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CHIZUK-----battling the yetzer

Star Posted - 06 December 2000 19:59

Sometimes, I'm doing something wrong, and I KNOW it, but I just don't want to stop. For example, I used to talk to guys online. I stopped and I hope I have the courage not to start again because I once almost got in such trouble-(oh that's another story!)

While I was talking to a guy, I knew it couldn't be right but I was having fun so I just kept on talking. Same thing with loshon hora. if I know it is terrible to say loshon hora then why isn't that motivation enough to stop me from saying it? How can I be motivated to be the best I can be?

MODERATOR Posted - 06 December 2000 20:14

The Yismach Moshe asks how anyone can do an aveirah knowing the dire consequences of his actions. His answer is that Chazal say "ain odom choteh ela im kein nichnas bo ruach shtus" meaning a person does not sin until a spirit of craziness takes him over.

In other words, hashem always balances the Yetzer Tov with the Yetzer Horah such that resisting sin will be a struggle.

And thank G-d for that because that struggle is what makes us good Jews. If it wouldn't be hard it wouldn't be worth anything.

What you are experiencing is normal, and applies to all of us. Motivation isn't what you need, you have that. What you need is the knowledge that you're not going to win every battle with the Yetzer Horah and that you are not expected to. And that if you lose a battle it means nothing except that the next time you're going to try again and then hopefully win.

Even if you know it's wrong and you do it anyway, that's the normal Yetzer Horah vs. Yetzer Tov lifestyle.

The way to grow is to keep trying. Every time. Seriously. And - this is extremely important - to realize that just because you lost the battle today does NOT mean you're going to lose tomorrow.

It's like a world series. You lose the first game, it does NOT mean you're going to lose tomorrow. But if you let it get you discouraged you'll be in trouble.

You need to understand that Hashem made the world that you will win some and lose some. There's nothing you can do about that. That's life. What you have to do is to realize that every day is a new game.

Q1 Posted - 06 December 2000 20:44

I saw a story recently which I think sorta relates to your question.

Rabbi Sholom Schwadron had noticed that one of the students at the yeshiva was missing on Sunday and Monday. Tuesday morning he approached him, inquiring to the reason he missed those two days.

"I know you for two years. You never missed a day of yeshiva. I am sure that something important is happening. Please tell me what's going on." The boy did not want to say, but after prodding, the boy finally blurted out. "I would tell, but, Rebbe, you just wouldn't understand."

"Try me," begged Reb Sholom, "I promise I will try my hardest to appreciate what you tell me."

"Here goes," responded the student, conceding to himself that whatever explanation he would give would surely be incomprehensible to the Rabbi, who had probably had never seen a soccer ball in his life.

"I missed yeshiva because I was at the Maccabi Tel Aviv football (soccer) finals. In fact," the boy added in embarrassment, "I probably won't be in yeshiva tomorrow as well. It's the final day of the championship."

Rabbi Schwadron was not at all condescending. Instead, he furred his brow in interest. "I am sure that this game of football must be quite exciting. Tell me," he asked, " How do you play this game of football? What is the object? How do you win?"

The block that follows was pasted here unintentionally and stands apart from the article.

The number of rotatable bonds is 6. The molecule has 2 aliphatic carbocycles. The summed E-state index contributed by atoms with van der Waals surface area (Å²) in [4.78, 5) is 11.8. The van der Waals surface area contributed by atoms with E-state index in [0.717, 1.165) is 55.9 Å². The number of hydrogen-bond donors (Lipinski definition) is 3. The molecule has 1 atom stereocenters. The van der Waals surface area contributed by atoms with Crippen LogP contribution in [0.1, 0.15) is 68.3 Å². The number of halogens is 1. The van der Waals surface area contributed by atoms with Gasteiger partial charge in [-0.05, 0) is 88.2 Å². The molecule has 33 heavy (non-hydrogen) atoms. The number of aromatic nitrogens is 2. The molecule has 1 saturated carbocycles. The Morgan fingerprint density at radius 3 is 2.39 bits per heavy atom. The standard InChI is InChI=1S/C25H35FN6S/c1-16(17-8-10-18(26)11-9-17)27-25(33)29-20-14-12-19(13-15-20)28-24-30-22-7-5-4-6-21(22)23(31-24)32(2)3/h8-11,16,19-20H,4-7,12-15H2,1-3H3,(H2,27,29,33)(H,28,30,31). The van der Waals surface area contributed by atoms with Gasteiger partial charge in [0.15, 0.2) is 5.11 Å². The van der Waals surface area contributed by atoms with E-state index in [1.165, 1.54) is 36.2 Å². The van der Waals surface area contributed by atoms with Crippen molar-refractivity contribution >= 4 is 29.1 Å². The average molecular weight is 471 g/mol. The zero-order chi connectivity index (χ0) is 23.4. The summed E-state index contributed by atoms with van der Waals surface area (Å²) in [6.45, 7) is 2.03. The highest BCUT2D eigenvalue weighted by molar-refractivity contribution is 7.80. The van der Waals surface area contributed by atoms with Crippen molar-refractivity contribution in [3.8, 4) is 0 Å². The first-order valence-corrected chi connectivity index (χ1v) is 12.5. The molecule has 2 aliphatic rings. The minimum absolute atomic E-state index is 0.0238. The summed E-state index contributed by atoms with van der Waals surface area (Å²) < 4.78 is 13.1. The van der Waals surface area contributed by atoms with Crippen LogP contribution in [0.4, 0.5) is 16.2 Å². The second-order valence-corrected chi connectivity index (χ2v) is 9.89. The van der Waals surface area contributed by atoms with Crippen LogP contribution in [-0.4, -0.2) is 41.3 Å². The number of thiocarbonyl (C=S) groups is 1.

"Well," began the student filled with enthusiasm, "there are eleven players, and the object is to kick a ball into the large goal. No one but the goalkeeper can move the ball with his hands or arms!"

Rabbi Schwadron's face brightened! He knew this young boy was a good student and wanted to accommodate him. "Oh! Is that all? So just go there, kick the ball in the goal, and come back to yeshiva!"

The boy laughed. "Rebbe, you don't understand! The opposing team also has eleven men and a goalkeeper, and their job is to stop our team from getting the ball into their goal!"

"Tell me," Rabbi Schwadron whispered. These other men the other team. Are they there all day and night?" "Of course not!" laughed the student. "They go home at night!"

What was the Rabbi driving at? He wondered.

Rabbi Schwadron huddled close and in all earnest continued with his brilliant plan. "Why don't you sneak into the stadium in the evening and kick the ball into the goal when they are not looking! Then you can win and return to yeshiva!"

The boy threw his hands up in frustration. "Oy! Rebbe! You don't understand. You don't score if the other team is not trying to stop you! It is no kuntz to kick a ball into an empty net if there is no one trying to stop you!"

"Ah!" cried Reb Sholom in absolute victory. Now think a moment! Listen to what you just said! It is no kuntz to come to the yeshiva when nothing is trying to hold you back! It is when the urge to skip class is there, when the Yetzer Harah is crouching in the goal, that it is most difficult to score. That is when you really score points. Come tomorrow, and you can't imagine how much that is worth in Hashem's scorecard!"

Needless to say, the boy understood the message and was there the next day the first in class!

The Torah tells us not only about the nature of the Yetzer Harah as an adversary, but rather as our ultimate challenger. He stands crouched in the door, ready to block any shot and spring on a near hit. Our job is to realize that we must overcome him when the urge is the greatest. Because when it is most difficult to do the right thing, that is the time we really meet, and even score, the goal!

MODERATOR Posted - 06 December 2000 20:45

That was really good, Q. Thanks. I'll remember that.

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